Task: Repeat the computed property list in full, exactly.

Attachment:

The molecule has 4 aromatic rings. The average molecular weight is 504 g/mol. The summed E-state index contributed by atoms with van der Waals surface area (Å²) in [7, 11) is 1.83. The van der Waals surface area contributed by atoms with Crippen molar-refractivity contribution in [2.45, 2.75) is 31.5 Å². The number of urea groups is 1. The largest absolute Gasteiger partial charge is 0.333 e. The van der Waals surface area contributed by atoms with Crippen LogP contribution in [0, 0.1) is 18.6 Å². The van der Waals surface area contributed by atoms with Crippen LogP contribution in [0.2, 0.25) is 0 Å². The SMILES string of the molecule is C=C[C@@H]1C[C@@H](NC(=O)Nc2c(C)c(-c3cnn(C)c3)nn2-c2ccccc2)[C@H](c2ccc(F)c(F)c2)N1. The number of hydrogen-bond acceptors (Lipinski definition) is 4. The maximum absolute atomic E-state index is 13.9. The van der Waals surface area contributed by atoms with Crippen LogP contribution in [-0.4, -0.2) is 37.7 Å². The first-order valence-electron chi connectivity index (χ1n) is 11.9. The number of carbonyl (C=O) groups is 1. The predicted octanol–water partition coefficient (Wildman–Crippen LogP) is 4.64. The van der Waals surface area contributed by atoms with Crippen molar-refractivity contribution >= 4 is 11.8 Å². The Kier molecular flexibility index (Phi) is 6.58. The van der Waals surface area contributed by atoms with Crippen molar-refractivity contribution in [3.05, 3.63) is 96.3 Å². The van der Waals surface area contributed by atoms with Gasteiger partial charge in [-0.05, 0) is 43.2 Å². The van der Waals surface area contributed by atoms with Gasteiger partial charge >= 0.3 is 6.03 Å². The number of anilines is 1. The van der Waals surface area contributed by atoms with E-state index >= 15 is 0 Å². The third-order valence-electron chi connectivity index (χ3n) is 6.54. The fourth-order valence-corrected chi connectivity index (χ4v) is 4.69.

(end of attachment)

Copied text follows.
The molecule has 4 aromatic rings. The average molecular weight is 504 g/mol. The summed E-state index contributed by atoms with van der Waals surface area (Å²) in [7, 11) is 1.83. The van der Waals surface area contributed by atoms with Crippen molar-refractivity contribution in [2.45, 2.75) is 31.5 Å². The number of urea groups is 1. The largest absolute Gasteiger partial charge is 0.333 e. The van der Waals surface area contributed by atoms with Crippen LogP contribution in [0, 0.1) is 18.6 Å². The van der Waals surface area contributed by atoms with Crippen LogP contribution in [0.2, 0.25) is 0 Å². The SMILES string of the molecule is C=C[C@@H]1C[C@@H](NC(=O)Nc2c(C)c(-c3cnn(C)c3)nn2-c2ccccc2)[C@H](c2ccc(F)c(F)c2)N1. The number of hydrogen-bond acceptors (Lipinski definition) is 4. The maximum absolute atomic E-state index is 13.9. The van der Waals surface area contributed by atoms with Crippen LogP contribution in [-0.4, -0.2) is 37.7 Å². The first-order valence-electron chi connectivity index (χ1n) is 11.9. The number of carbonyl (C=O) groups is 1. The predicted octanol–water partition coefficient (Wildman–Crippen LogP) is 4.64. The van der Waals surface area contributed by atoms with Crippen molar-refractivity contribution >= 4 is 11.8 Å². The Kier molecular flexibility index (Phi) is 6.58. The van der Waals surface area contributed by atoms with Crippen molar-refractivity contribution in [3.05, 3.63) is 96.3 Å². The van der Waals surface area contributed by atoms with Gasteiger partial charge in [-0.05, 0) is 43.2 Å². The van der Waals surface area contributed by atoms with Gasteiger partial charge >= 0.3 is 6.03 Å². The number of anilines is 1. The van der Waals surface area contributed by atoms with E-state index >= 15 is 0 Å². The third-order valence-electron chi connectivity index (χ3n) is 6.54. The fourth-order valence-corrected chi connectivity index (χ4v) is 4.69.